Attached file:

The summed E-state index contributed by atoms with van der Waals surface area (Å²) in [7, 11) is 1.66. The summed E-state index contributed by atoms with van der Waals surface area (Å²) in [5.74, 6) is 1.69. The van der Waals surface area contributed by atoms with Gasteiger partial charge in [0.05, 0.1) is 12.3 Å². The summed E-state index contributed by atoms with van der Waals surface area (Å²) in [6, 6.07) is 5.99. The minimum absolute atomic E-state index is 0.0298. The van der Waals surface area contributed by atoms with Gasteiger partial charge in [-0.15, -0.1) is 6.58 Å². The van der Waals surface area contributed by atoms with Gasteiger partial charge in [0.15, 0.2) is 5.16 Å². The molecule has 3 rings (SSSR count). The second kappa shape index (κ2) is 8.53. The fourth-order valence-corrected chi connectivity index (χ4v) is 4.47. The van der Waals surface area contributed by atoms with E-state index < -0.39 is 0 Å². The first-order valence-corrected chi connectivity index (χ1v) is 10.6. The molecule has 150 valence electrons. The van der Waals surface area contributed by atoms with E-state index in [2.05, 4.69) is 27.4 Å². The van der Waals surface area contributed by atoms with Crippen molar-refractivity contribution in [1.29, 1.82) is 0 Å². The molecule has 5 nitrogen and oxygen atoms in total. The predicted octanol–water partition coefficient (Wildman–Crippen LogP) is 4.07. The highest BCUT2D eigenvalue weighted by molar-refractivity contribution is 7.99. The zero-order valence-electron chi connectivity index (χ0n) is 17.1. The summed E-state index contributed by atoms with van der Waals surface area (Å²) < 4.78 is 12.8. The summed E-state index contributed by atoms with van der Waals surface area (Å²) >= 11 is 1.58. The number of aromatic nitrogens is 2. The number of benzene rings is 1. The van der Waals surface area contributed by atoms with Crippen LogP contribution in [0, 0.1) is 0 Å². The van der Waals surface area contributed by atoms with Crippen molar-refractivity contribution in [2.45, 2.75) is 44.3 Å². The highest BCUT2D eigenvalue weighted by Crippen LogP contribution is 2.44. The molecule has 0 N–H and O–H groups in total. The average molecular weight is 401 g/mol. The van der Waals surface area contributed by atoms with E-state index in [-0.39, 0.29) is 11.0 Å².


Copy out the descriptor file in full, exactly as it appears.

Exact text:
The summed E-state index contributed by atoms with van der Waals surface area (Å²) in [7, 11) is 1.66. The summed E-state index contributed by atoms with van der Waals surface area (Å²) in [5.74, 6) is 1.69. The van der Waals surface area contributed by atoms with Gasteiger partial charge in [0.05, 0.1) is 12.3 Å². The summed E-state index contributed by atoms with van der Waals surface area (Å²) in [6, 6.07) is 5.99. The minimum absolute atomic E-state index is 0.0298. The van der Waals surface area contributed by atoms with Gasteiger partial charge in [-0.15, -0.1) is 6.58 Å². The van der Waals surface area contributed by atoms with Gasteiger partial charge in [0.15, 0.2) is 5.16 Å². The molecule has 3 rings (SSSR count). The second kappa shape index (κ2) is 8.53. The fourth-order valence-corrected chi connectivity index (χ4v) is 4.47. The van der Waals surface area contributed by atoms with E-state index < -0.39 is 0 Å². The first-order valence-corrected chi connectivity index (χ1v) is 10.6. The molecule has 150 valence electrons. The van der Waals surface area contributed by atoms with E-state index in [2.05, 4.69) is 27.4 Å². The van der Waals surface area contributed by atoms with Crippen molar-refractivity contribution in [1.29, 1.82) is 0 Å². The molecule has 5 nitrogen and oxygen atoms in total. The predicted octanol–water partition coefficient (Wildman–Crippen LogP) is 4.07. The highest BCUT2D eigenvalue weighted by molar-refractivity contribution is 7.99. The zero-order valence-electron chi connectivity index (χ0n) is 17.1. The summed E-state index contributed by atoms with van der Waals surface area (Å²) < 4.78 is 12.8. The summed E-state index contributed by atoms with van der Waals surface area (Å²) >= 11 is 1.58. The number of aromatic nitrogens is 2. The number of benzene rings is 1. The van der Waals surface area contributed by atoms with Crippen LogP contribution in [0, 0.1) is 0 Å². The van der Waals surface area contributed by atoms with Crippen molar-refractivity contribution in [2.45, 2.75) is 44.3 Å². The highest BCUT2D eigenvalue weighted by Crippen LogP contribution is 2.44. The molecule has 0 N–H and O–H groups in total. The average molecular weight is 401 g/mol. The van der Waals surface area contributed by atoms with E-state index in [-0.39, 0.29) is 11.0 Å².